The Nigerian government has slammed United Kingdom-based magazine, The Economist, over its report on the government’s anti-indiscipline campaign: Change Begins With Me.
President Muhammadu Buhari launched the campaign on September 8, calling on citizens to imbibe new values and change attitudinally before demanding the “change” which he had promised.
But in a report titled: ”Nigeria’s war against indiscipline, Behave or be whipped” – on September 24, The Economist blistered the new campaign.
Locally, the campaign had met with criticisms that – the idea was not original; Mr. Buhari plagiarized parts of his speech during the launch; and that the President was trying to shift burden of “change” promise.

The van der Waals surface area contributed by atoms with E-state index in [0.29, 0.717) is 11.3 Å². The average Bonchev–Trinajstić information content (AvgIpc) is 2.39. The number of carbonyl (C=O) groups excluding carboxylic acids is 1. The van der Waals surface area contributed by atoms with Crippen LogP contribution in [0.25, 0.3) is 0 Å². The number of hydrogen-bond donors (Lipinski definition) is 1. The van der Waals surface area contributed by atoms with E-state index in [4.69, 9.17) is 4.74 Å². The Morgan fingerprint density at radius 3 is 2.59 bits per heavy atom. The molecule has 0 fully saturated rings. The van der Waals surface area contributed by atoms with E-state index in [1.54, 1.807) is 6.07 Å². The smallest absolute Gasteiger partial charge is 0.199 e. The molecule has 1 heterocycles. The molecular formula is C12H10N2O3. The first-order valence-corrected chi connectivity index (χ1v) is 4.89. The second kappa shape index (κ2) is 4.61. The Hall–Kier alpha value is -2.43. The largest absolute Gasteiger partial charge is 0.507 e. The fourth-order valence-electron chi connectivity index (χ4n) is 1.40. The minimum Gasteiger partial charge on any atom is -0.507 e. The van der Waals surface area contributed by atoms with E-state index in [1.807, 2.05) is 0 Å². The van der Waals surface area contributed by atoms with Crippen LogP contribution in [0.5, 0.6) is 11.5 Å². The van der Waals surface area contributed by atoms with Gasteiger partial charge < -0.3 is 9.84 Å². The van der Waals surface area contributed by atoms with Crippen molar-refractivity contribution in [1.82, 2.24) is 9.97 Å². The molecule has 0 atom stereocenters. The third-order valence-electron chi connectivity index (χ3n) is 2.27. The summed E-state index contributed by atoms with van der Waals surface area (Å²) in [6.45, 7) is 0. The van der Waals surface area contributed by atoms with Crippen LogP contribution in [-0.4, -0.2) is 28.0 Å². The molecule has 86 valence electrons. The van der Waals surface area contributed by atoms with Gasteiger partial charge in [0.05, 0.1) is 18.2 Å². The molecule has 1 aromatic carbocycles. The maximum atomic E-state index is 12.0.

Days after the magazine’s critical report, Nigerian government through the Minister of Information, Lai Mohammed, reacted on Wednesday. Mr. Mohammed described The Economist’s as “racist” and one characterized by “embellishment”.
“Contrary to the newspaper’s self-professed belief in ”plain language”, the article in question, from the headline to the body, is a master-piece of embellishment or dressed-up language,” said Mr. Mohammed.
“It is loaded with innuendos and decidedly pejorative at best, and downright racist at worst.
“The Economist wrote that President Buhari wants to ”tame” Nigerians with the ”Change Begins With Me” Campaign. For those who are the owners of the English language, the use of that word is unpardonable, “The verb ”tame” suggests that Nigerians are some kind of wild animals that must be domesticated, and the usage reveals the mindset of the authors of the article: a deliberate put-down of a whole people under the guise of criticising a government policy,” he added.
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